The tradition of coffee in Bosnia and Herzegovina


Exactly 138 years after the Ottoman Empire left Bosnia Herzegovina and then came the Austria-Hungary. Today this country shows many signs of its nearly four centuries of Turkish rule: the architecture, the occasional shared word, the complimentary glass of rakija after dinner.

Large part of the population uses the word kahva, which is the original Arabic word. The tradition of drinking coffee begins in the 16th century and Sarajevo had the first well set coffee tavern in 1591. According to the books, the first coffee lovers claimed that kahva quenches thirst, has beneficial effect on numbness, helps against hunger and postpones sleep.

Most people do not approve of the statement that Bosnian coffee is Turkish coffee; they say the difference is in the process of making. Good coffee should not be too much roasted but it should be moderately roasted  (it has to have brown color). After that brown coffee beans are ground to produce fine powder, like flour. It is cooked in a small copper-plated pot with a long neck, called a đezva (or cezve in Turkish). But the Turks add the coffee and optional sugar to cold water before placing it on the stove. When preparing Bosnian coffee, the cold water goes on the stove alone.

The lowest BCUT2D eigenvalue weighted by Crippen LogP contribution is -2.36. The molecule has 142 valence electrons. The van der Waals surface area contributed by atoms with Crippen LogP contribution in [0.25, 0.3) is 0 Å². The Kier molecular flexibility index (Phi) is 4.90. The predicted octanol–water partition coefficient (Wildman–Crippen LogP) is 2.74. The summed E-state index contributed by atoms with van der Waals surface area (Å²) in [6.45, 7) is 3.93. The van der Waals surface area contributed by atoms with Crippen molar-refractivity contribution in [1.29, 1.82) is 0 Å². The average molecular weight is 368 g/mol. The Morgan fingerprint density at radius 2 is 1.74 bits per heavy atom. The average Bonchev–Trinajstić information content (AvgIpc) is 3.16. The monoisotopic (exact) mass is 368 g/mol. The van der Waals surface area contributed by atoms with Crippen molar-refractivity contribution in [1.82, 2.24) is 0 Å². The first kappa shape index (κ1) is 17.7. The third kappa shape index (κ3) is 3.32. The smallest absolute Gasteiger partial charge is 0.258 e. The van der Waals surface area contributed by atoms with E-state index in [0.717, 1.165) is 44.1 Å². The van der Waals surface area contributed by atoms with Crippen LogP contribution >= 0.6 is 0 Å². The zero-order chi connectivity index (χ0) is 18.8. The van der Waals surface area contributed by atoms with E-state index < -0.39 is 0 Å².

A well-made coffee must have cream (the bubble brown foam) on the surface. According to the traditional Bosnian rules of serving, kahva is never served alone, as it is the custom in western parts of the world. Kahva is served with lokum, juice or something sweet which makes perfect sense because coffee should not come into empty stomach so that the stomach does not absorb directly the caffeine.

In Bosnia and Herzegovina, a coffee pot (đezva) is the metal, kitchen dish with handle designed especially for cooking kahva. Read more about the traditional Bosnian coffee pot in our previous post.

So when you come to Bosnia and Herzegovina, be sure to try our traditional kahva and enjoy the drinking ritual. If you like it, visit the souvenir shops and buy a đezva to take home as the perfect reminder of this rich tradition.

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